The first album I owned was Still Cruisin' by the Beach Boys. It was 1989. Shoulder pads were big. Hair was bigger. The Beach Boys were on Full House the previous year. I was eight.
Eight and easily impressionable, as I'd love to say I selected this cassette because of some deep appreciation for campy music, but I can't. Not even close. In fact, I didn't have my dad snatch this cassette off the rack at our local Strawberries music store because I loved the beach bum lyrics of Wipeout; or because listening to Kokomo took me on a wondrous three-minute mental mini-vacation.
No, my superficial self just liked the cover. It reminded me of a red spaceship. This is stupid, of course, because the cover most certainly is not a rocket—it's a car.
Regardless, I still managed to wear that magnetic tape pretty thin, and looking back, the album—a compilation of Beach Boys hits inspired by Kokomo's inclusion in the movie Cocktail—was actually a great little collection of tunes, if you happened to be into the Beach Boys. Turns out I was, even at age eight, so I played the hell out of Kokomo, Wipeout and I Get Around, among others.
I played the cassette on some kind of portable Walkman knockoff. It definitely wasn't a Sony, as my parents refused to buy popular name brand electronics (we had a Sylvania television, and when the Reebok Pump came out, I got the L.A. Gear version).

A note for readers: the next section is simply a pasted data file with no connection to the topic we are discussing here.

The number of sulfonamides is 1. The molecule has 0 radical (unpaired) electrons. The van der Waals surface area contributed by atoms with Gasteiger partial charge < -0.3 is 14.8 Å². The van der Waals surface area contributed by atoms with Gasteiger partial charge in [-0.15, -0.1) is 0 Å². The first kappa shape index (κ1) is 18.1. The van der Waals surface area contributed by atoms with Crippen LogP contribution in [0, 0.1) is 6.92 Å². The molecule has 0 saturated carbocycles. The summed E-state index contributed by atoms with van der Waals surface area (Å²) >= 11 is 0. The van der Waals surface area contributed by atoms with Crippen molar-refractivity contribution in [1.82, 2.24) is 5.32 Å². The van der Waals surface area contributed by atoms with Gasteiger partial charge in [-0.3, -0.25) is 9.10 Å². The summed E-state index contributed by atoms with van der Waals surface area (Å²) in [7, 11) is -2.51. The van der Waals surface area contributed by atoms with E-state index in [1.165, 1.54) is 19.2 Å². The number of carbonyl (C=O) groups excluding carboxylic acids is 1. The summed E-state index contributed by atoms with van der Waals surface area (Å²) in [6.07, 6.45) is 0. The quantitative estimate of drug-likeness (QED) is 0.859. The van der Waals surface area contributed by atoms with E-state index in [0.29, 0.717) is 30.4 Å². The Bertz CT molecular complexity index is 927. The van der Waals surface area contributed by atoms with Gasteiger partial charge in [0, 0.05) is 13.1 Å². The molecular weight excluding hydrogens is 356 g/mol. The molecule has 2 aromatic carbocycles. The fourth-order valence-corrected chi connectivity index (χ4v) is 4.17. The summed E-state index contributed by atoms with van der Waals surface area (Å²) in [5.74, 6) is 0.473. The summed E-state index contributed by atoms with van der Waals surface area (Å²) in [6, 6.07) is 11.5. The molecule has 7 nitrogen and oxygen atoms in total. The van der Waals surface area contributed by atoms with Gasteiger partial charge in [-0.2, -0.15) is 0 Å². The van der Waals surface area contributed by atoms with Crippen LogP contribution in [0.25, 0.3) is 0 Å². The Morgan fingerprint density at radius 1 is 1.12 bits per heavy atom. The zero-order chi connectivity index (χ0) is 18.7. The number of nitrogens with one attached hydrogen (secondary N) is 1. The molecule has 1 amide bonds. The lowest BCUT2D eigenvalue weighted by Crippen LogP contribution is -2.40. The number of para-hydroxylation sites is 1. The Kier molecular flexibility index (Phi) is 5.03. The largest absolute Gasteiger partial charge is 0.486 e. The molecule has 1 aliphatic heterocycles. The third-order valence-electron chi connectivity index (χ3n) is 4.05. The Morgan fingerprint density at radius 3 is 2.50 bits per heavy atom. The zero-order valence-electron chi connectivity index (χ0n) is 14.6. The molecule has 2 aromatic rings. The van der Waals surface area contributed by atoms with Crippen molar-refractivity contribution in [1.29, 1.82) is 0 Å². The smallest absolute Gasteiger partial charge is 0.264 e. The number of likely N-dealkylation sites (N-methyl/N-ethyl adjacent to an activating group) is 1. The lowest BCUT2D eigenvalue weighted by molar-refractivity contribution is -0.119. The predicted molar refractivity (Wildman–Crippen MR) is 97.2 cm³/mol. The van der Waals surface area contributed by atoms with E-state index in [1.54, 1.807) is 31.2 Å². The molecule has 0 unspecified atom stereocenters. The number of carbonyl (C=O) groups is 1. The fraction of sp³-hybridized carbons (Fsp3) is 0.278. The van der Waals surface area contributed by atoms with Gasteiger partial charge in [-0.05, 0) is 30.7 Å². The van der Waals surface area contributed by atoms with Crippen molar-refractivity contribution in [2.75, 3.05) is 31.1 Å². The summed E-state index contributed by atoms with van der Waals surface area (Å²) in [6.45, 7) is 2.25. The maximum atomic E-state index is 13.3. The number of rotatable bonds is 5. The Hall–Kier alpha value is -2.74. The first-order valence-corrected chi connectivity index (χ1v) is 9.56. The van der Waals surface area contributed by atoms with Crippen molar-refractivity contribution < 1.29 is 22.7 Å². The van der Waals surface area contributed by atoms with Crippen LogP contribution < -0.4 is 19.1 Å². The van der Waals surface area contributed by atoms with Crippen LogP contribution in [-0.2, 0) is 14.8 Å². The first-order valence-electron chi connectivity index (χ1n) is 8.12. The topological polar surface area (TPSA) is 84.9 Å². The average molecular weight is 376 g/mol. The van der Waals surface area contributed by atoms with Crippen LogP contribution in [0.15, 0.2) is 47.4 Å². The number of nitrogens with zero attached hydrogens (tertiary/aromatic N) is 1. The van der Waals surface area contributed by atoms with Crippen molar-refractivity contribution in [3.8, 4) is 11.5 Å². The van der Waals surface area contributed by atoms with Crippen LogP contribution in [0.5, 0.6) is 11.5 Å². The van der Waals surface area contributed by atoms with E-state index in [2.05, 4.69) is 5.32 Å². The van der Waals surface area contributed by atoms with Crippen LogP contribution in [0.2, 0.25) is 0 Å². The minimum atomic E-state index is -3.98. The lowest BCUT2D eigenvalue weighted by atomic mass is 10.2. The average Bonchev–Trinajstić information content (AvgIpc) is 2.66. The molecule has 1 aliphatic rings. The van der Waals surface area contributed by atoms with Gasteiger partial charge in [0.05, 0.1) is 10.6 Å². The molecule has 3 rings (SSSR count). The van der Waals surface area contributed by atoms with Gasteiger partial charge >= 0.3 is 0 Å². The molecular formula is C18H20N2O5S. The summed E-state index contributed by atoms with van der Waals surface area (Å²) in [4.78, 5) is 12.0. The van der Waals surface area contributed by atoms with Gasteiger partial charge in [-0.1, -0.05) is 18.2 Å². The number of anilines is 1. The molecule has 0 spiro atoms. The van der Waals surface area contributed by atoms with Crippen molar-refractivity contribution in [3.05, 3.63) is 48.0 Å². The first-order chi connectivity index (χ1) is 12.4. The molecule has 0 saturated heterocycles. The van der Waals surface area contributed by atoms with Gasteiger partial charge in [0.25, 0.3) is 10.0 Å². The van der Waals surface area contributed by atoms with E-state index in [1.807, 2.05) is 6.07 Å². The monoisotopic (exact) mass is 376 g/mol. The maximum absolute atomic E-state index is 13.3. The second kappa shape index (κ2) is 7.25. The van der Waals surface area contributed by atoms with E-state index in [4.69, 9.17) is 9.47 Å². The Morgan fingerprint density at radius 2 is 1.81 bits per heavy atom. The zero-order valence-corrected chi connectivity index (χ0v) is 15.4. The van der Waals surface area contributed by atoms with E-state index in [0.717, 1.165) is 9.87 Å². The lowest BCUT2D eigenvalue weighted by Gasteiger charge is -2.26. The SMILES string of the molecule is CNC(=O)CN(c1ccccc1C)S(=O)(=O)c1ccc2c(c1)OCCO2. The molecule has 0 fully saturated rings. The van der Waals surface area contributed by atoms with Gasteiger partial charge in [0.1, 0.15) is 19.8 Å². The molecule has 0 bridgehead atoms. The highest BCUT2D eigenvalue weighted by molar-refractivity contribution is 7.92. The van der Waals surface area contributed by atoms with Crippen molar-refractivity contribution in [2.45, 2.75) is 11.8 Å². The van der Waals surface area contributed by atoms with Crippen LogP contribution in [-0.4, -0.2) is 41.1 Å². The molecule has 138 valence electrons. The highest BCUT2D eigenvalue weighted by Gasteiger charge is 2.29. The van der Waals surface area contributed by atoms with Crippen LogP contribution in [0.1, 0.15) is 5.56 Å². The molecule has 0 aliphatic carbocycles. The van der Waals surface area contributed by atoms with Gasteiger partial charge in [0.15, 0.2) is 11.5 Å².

Speaking of the folks, they had a thing for soundtracks that year, so in the ol' Subaru wagon mum would subject me to Les Miserables and Glory, both cassettes, over and over and over again. In Dad's boxy Audi 5000, the higher-end tape deck played far cooler tunes. Jerry Lee Lewis kept asking me to kiss him, baby, during the title track off the Great Balls of Fire soundtrack, while at other times, The Dixie Cups had me hooked on grandma shootings with their impromptu version of "Iko Iko" (included on The Big Easy soundtrack) Fun fact: Iko Iko was recorded off the cuff during a drum sticks-on-ash tray jam session in New York City.
Roy Orbison's soulful crooning topped everything off during those Saturday morning father-son trips to the bank because why the fuck not.
The other memorable cassette I had at the time was New Kids On the Block's Hangin' Tough, because I'm pathetic. I also have what amounts to an acid flashback whenever Dennis Quaid appears on my television.
For Gizmodo's week-long Listening Test (a tribute to all things audio), each writer will be sharing his/her first album. In other words, there will be many more to come.